Hailing from Norway, big-memory appliance maker Numascale has been a fixture at the ISC conference since the company’s formation in 2008. At ISC 2016, Numascale was noticeably absent from the show and the word on the street was that the company was retooling their NumaConnect™ technology around NVMe. To learn more, we caught up with Einar Rustad, Numascale’s CTO.
insideHPC: We missed you at ISC this year in Frankfurt. What’s happening with Numascale?
Einar Rustad: Yes, we’ve changed our business model and our way of operating a bit. As a technical company, we are small, and it’s very hard to do everything on our own — all the hardware to software. So, we kind of stepped back and said, “Okay, we better take our NumaConnect technology the OEM route and collaborate with some partners to deliver solutions for customers.”
So, that’s what we’re doing now. And we’ve already gotten a very healthy response from several big system vendors who want to build scale-up systems based on Intel’s next-generation Purley and Tinsley platforms. So, we’re underway doing that. We already have one fairly big customer signed up for this and we’re talking to several others – so, we live in interesting times, definitely.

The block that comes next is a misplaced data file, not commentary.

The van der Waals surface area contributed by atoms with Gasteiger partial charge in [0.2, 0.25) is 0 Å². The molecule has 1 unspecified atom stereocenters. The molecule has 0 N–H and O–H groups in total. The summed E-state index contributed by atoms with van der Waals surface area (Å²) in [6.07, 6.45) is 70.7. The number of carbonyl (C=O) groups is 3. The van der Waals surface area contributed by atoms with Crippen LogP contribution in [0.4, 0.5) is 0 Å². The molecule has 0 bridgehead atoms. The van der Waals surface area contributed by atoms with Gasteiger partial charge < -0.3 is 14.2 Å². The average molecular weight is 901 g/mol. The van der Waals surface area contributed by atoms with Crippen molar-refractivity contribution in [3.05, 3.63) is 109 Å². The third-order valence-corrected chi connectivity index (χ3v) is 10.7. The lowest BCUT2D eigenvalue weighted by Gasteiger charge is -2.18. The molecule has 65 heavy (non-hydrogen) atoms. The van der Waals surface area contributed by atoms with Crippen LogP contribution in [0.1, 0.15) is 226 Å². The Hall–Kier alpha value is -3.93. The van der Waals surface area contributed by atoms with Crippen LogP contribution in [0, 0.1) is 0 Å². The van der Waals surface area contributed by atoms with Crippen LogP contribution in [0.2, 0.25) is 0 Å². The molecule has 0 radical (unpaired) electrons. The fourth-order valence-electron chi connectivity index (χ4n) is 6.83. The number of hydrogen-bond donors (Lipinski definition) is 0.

insideHPC: The competitive landscape in HPC and Big Data analytics continues to evolve. Hewlett Packard Enterprise is acquiring SGI and their UV big memory server technology. At the same time, Intel has brought Xeon processors to market that support very large memory systems. Has this created some opportunity for you?
Einar Rustad: Yes, things are changing. I think both HPE and Dell were selling rebranded SGI UV solutions. So that has to change. Also, will HPE continue with their own node controller for their Superdome machines or will they use the SGI stuff? No one knows for sure.
insideHPC: In this new model, does Numascale become a hardware technology provider to other vendors then? Is that the business direction?
Einar Rustad: Yeah, that’s a major thing that we’re doing. We also have some software projects on the side, including some independent stuff that will run on any system, so that’s basically a self-funded thing. We also just got granted a fairly big, European project, together with a number of partners, that will start rolling next year.
insideHPC: In your estimation, has Numascale become the de facto alternative for vendors that want to compete with HPE on big memory analytics?
Einar Rustad: Of course, HPE will now own the customer base of SGI. They have some very loyal customers in the three letter agencies, and combined with their Superdome customers, HPE now covers a fair share of the scale-up market. But there’s now only one alternative technology on the market offering that kind of big memory technology – and that would be us in this case.
insideHPC: So, it seems like the processors are more or less standardized on Intel, so where is the differentiation?